The attenuator 18 is shown in more detail in FIG. 2. The signal from the directional coupler 16 is transmitted through transmission line 30 through the series of resistors 32, 34 and 36. Resistors 32 and 36 are connected to ground 38.
The output of the attenuator 18 within transmission line 20 is supplied through the phase shifter 22. The purpose of the phase shifter 22 is to allow the transmission phase of the signal to change in the feedback loop by approximately ±135 degrees. This amount of phase shift can be preselected and one way this can occur is by selecting a prescribed length for the transmission line 40 which connects to the summer 24. A typical example would be an electrical coaxial transmission line 40.
Referring in particular to FIG. 6, there is depicted a general representation of an output signal from an amplifier that did not have any feedback arrangement. Within FIG. 6, the main components of the signal are 42 with the noise components being 48. The noise components 48 are located on both sides of the main components 42. The feedback signal is represented in FIG. 7 with the main components 44 being in the negative direction as well as the noise components 50. FIG. 6 is a representation of the signal within the transmission line 51 with FIG. 7 being a representation of the signal within transmission line 40. The combined signals are then conducted through a transmission line 52 to the bandpass filter 26. Within the bandpass filter the overall signals are shaped with only a signal within a certain megahertz range being transmitted through the transmission line 28. For example, if the bandpass filter is selected to transmit signals only in the range of 454 MHz, this transmission will occur ±one MHz. That means that the signal within transmission line 28 will be within the range of 453 to 455 MHz. This now combined signal is then amplified tremendously by the amplifier 10 with the canceling effect now occurring between the two signals. The result is the output signal within transmission line 14 is shown to appear as is in FIG. 8 where the main components 46 are still well pronounced but the noise components 54 are substantially diminished.
It is to be understood that for the desired shaping of the signal to occur by the bandpass filter 26, the bandpass filter 26 must be constructed as is shown in FIG. 3. Transmission line 52 is to connect with connector 56 with transmission line 28 connecting with connector 58. Through the bandpass filter 26 the signal is resonated by a ganged series of resonators 60.
The structure of each resonator 60 is shown in FIG. 4 which comprises a parallel arrangement of an inductor 64 and a capacitor 66.
The series of resonators 60 each produce a value of Q with the Q values of the four resonators 60 being additive. In referring to FIG. 5 there is a signal representation 62 within an amplitude/frequency graph. The maximum amplitude of the signal 62 occurs at frequency f0. Let it be assumed that the highest level of the frequency that is to be transmitted by the bandpass filter 26 is called f2 with the lowest frequency to be transmitted by the bandpass filter 26 being called f1. ##EQU1## It has been found that optimum performance is obtained when the value for Q is equal to or greater than one hundred with it being preferred that Q be between one hundred and one hundred and ten.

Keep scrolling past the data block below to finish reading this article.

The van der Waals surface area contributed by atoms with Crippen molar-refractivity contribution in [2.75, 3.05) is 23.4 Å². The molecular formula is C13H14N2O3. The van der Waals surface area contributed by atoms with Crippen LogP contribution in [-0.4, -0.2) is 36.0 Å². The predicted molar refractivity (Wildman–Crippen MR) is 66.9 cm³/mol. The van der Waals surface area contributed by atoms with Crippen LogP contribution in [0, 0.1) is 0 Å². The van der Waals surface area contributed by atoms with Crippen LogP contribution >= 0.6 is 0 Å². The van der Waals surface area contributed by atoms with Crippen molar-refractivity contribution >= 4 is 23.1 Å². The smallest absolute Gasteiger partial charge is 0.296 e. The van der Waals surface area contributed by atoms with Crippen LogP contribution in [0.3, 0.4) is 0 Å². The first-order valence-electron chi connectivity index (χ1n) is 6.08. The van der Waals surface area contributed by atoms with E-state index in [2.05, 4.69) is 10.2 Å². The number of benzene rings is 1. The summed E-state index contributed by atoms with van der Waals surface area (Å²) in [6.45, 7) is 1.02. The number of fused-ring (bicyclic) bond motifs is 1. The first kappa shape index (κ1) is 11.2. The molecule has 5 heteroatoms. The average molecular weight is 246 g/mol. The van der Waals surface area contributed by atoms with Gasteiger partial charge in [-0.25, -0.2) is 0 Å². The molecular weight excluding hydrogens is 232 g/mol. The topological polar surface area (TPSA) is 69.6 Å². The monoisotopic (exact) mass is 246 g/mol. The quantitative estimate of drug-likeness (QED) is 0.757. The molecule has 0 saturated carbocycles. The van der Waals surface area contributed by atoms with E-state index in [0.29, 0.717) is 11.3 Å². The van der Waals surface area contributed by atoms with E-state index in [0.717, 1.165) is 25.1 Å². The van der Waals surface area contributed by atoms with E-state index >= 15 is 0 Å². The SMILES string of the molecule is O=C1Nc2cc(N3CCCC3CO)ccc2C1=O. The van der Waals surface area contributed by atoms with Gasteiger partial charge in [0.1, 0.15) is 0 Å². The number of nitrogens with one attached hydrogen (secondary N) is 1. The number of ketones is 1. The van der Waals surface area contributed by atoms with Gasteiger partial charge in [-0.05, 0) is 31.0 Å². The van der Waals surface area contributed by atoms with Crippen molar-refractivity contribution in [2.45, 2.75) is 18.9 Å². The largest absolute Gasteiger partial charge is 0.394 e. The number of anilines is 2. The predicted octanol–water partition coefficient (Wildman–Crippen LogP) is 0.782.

The subject matter of this invention presents a loss less feedback approach for power amplifier linearization for a mobile transmitting station and cluster applications. It achieves this linearization by narrow band negative feedback to provide temperature and aging stability and to reduce both bit error rate and spectrum spreading. The reducing of spectrum spreading is required for FCC compliance.
The subject matter of this invention has been demonstrated to be effective at 454 MHz and 358 MHz, but it is just as applicable at microwave and millimeter-wave frequencies. Usage of the linearization technique will be effective within mobile and cellular installations, personal communication services and microwave communication bands.
When applied to a 454 MHz and 358 MHz RF power amplifier, the linearization technique of this invention suppresses the intermodulation products in a multi-carrier situation by a minimum of eighteen decibels ±one MHz without compromising the amplifier's unconditional stability.
Regarding the bandpass filter 26, it is understood that not only does the filter 26 shape the loop gain but also determines what portion of the band is not canceled and what portion of the band is canceled. To insure stability, it is of prime importance to make sure that the loop gain is greater than one over a predetermined frequency band. All through this band the loop transmission phase is allowed to change by ±135 degrees with respect to band center thus allowing more than adequate phase margin for stability. The loop delay causes a phase change across the band. This phase change is produced by the electrical conductor which constitutes a phase shifter 22. The filter 26 is designed for the best obtainable results between intermodulation distortion suppression and unconditional stability. In the feedback loop, the phase is adjusted to insure negative feedback at the band center.